Dr Stephen Rintoul, a physical oceanographer from CSIRO Marine and Atmospheric Research in Hobart, Australia, has been awarded the prestigious 2012 Martha T. Muse Prize for Science and Policy in Antarctica for his outstanding research on the Southern Ocean. Dr Rintoul is also affiliated with the Antarctic Climate and Ecosystems Cooperative Research Centre and with the Centre for Australian Weather and Climate Research.
The Muse Prize is awarded to an individual in the fields of Antarctic science or policy who has demonstrated potential for sustained and significant contributions that will enhance the understanding and/or preservation of Antarctica.
Dr Rintoul's research has made a profound contribution to our scientific understanding of the Southern Ocean and of Antarctica’s role in the global system. His work has provided new understanding of the structure, dynamics and variability of the Antarctic Circumpolar Current, the largest ocean current on Earth. He has also shown how the Southern Ocean circulation links the shallow and deep layers of the ocean to form a global network of ocean currents that strongly influences climate patterns. His research has provided new insights into the nature, causes and consequences of Southern Ocean change. Dr Rintoul’s leadership has been critical to advancing coordinated international investigation of the Southern Ocean and to promoting long term Southern Ocean observing systems. A recent interview with Dr Rintoul about his research showing continuing deep ocean change Southern Ocean can be seen here.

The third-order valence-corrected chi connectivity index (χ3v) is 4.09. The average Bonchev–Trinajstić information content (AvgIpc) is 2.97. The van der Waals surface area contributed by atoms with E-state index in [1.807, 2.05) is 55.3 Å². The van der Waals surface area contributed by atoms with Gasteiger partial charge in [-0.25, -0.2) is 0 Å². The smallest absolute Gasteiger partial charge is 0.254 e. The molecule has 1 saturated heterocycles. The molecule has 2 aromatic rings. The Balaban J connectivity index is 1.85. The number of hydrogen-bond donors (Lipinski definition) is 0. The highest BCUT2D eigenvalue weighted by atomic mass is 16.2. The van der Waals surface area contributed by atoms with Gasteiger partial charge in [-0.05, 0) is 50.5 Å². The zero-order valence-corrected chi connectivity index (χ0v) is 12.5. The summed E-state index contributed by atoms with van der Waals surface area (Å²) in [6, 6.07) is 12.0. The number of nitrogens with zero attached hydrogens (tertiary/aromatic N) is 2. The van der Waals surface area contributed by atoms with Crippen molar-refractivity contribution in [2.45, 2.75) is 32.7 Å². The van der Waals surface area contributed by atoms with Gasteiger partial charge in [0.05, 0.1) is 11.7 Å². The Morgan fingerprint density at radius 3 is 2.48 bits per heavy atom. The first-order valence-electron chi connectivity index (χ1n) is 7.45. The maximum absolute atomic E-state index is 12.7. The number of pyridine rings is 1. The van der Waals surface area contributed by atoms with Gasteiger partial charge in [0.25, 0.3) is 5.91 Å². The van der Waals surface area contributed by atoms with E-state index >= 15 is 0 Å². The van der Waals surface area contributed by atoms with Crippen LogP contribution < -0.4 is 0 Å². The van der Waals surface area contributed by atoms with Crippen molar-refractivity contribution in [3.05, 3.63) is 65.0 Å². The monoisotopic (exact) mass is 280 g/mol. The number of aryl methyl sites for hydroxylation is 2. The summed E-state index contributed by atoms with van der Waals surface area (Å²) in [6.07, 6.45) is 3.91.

Dr Rintoul will be awarded the Prize and will deliver the Muse Prize Lecture at the SCAR Open Science Conference in Portland, Oregon in July 2012.